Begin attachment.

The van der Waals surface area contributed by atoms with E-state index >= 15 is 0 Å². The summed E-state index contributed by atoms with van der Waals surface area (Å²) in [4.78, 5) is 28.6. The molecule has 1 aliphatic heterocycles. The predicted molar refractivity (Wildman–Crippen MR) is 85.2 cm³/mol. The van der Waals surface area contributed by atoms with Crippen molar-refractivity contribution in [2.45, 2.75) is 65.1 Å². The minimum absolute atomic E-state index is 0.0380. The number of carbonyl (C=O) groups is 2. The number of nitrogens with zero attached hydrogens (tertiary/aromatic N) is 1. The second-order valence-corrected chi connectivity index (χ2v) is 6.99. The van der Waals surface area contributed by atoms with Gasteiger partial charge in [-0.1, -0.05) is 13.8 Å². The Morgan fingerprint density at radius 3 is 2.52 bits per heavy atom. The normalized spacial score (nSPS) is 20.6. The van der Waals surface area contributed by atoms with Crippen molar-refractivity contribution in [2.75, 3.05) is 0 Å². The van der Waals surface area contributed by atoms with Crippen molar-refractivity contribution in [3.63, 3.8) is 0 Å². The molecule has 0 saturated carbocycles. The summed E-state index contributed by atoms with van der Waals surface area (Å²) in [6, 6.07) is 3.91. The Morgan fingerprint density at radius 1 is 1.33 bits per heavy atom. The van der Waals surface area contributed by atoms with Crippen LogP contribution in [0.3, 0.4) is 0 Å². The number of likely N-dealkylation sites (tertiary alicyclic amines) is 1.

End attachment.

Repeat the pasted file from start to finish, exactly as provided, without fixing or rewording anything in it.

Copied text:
The van der Waals surface area contributed by atoms with E-state index >= 15 is 0 Å². The summed E-state index contributed by atoms with van der Waals surface area (Å²) in [4.78, 5) is 28.6. The molecule has 1 aliphatic heterocycles. The predicted molar refractivity (Wildman–Crippen MR) is 85.2 cm³/mol. The van der Waals surface area contributed by atoms with Crippen molar-refractivity contribution in [2.45, 2.75) is 65.1 Å². The minimum absolute atomic E-state index is 0.0380. The number of carbonyl (C=O) groups is 2. The number of nitrogens with zero attached hydrogens (tertiary/aromatic N) is 1. The second-order valence-corrected chi connectivity index (χ2v) is 6.99. The van der Waals surface area contributed by atoms with Gasteiger partial charge in [-0.1, -0.05) is 13.8 Å². The Morgan fingerprint density at radius 3 is 2.52 bits per heavy atom. The normalized spacial score (nSPS) is 20.6. The van der Waals surface area contributed by atoms with Crippen molar-refractivity contribution in [2.75, 3.05) is 0 Å². The van der Waals surface area contributed by atoms with Crippen molar-refractivity contribution in [3.63, 3.8) is 0 Å². The molecule has 0 saturated carbocycles. The summed E-state index contributed by atoms with van der Waals surface area (Å²) in [6, 6.07) is 3.91. The Morgan fingerprint density at radius 1 is 1.33 bits per heavy atom. The van der Waals surface area contributed by atoms with Crippen LogP contribution in [0.3, 0.4) is 0 Å². The number of likely N-dealkylation sites (tertiary alicyclic amines) is 1.